As well as holding art treasures of architecture, sculpture and painting, the Basilica di San Petronio can boast a great musical tradition, for which it is numbered among the most significant ecclesiastical institutions for the history of European music.
The Papal bull of Pope Eugene IV goes back to 1436 in which a schola cantorum was set up and directed by a “maestro del canto” in order to ensure suitable dignity at the rites officiated in the most important church in the city of Bologna. Thus, the first nucleus of the Cappella Musicale was established, originally made up only of the Maestro and a group of singers. From 1449 onwards, an organist was added, while the presence of other instrumentalists in the established body is recorded from 1560.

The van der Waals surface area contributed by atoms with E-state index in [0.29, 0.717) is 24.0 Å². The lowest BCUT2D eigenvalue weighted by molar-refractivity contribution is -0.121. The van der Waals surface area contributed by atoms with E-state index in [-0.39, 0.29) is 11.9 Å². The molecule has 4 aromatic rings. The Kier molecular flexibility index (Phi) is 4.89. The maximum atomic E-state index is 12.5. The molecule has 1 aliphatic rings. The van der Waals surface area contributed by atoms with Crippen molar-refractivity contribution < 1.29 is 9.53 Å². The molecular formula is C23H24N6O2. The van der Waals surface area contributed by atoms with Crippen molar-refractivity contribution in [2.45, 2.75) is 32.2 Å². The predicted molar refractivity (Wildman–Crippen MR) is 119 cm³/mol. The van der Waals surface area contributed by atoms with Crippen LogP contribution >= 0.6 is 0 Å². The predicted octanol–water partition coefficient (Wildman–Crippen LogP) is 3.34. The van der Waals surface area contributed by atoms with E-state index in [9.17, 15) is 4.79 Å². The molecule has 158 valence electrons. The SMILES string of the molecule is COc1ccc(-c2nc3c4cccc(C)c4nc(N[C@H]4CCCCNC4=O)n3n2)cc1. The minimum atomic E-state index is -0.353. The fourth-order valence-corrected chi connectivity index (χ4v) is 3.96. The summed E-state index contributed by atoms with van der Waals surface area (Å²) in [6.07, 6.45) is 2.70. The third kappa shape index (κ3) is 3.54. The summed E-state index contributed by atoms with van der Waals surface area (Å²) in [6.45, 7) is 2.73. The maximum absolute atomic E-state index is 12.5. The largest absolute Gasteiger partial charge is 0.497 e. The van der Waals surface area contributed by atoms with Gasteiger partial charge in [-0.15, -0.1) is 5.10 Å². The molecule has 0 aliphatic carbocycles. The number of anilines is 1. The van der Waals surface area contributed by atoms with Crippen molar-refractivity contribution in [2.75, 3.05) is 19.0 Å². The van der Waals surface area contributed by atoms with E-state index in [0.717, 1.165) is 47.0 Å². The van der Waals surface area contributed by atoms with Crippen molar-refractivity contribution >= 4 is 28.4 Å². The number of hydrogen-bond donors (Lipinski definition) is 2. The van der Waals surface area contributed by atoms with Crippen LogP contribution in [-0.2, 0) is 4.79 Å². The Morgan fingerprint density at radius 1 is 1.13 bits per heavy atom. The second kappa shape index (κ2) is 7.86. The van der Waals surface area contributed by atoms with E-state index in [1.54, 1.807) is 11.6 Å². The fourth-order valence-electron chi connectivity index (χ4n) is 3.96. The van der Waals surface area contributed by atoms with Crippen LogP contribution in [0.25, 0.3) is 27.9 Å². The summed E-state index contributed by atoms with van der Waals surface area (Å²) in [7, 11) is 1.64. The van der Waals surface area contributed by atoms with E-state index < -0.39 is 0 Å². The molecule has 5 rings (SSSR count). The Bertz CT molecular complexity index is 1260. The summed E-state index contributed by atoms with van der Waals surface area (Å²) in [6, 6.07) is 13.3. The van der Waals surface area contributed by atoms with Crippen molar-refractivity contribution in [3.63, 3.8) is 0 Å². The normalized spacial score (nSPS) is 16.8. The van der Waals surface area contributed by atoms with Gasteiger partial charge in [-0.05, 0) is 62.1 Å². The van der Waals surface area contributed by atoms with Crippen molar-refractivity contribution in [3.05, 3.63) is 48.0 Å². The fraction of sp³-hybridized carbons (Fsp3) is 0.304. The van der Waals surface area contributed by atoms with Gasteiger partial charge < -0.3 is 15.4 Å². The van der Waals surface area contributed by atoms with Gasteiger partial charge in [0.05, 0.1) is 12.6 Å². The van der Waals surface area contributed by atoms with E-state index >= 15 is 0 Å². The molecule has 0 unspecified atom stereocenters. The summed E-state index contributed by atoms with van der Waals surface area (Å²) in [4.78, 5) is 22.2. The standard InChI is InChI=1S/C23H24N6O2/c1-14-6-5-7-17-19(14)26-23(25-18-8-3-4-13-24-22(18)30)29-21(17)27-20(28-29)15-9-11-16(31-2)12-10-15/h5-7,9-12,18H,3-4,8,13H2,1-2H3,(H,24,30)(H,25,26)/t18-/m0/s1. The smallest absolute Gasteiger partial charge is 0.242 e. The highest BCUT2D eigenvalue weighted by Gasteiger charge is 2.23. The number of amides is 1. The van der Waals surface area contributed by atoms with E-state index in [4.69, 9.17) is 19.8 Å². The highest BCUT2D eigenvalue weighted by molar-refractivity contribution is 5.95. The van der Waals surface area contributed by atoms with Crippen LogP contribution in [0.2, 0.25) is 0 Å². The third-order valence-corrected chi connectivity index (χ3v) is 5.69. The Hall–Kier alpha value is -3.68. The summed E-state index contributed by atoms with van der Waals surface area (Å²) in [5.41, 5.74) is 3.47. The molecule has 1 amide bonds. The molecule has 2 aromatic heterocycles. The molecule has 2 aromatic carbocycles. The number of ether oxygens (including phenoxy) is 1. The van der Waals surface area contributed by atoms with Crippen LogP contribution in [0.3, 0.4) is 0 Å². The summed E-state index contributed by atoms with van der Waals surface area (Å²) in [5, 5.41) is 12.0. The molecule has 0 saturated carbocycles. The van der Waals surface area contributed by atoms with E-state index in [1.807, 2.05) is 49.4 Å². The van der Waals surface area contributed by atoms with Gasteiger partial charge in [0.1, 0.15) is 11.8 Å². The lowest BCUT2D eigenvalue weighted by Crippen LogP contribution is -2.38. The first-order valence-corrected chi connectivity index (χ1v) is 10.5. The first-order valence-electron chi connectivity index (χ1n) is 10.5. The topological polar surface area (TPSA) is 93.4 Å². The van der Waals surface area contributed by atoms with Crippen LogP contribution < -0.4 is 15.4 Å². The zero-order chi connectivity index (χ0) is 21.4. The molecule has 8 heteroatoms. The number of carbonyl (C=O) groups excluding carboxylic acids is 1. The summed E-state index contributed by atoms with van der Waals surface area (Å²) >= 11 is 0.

Between the sixteenth and seventeenth centuries, the activity of the Cappella flourished thanks to the mastery of famous people such as the theorist and composer Giovanni Spataro (Maestro di Cappella from 1512 to 1540), Andrea Rota (1583 – 1596) and Girolamo Giacobbi (1604 – 1629). With the reform carried out by Maurizio Cazzati (1657 – 1670), aimed at encouraging the practice of modern concertata music, the golden age of the Cappella di San Petronio began. It became famous throughout Europe for the magnificence of its performances, involving up to one hundred and fifty musicians including solo singers, choir members and instrumentalists. The knowledge of the maestri who followed on from each other (Giovanni Paolo Colonna in 1674 and Giacomo Antonio Perti in 1796) and the quality of its musicians including Giovanni Battista Vitali, Domenico Gabrielli, Giovanni Bononcini, Arcangelo Corelli, Giuseppe Torelli, Giuseppe Jacchini was renowned. The role of the Cappella was significant not only in the sphere of sacred polyphonic music, but also in instrumental music. Within the Basilica the first experiments of ‘concerto grosso’ saw the light as well as the first music written for the cello repertoire.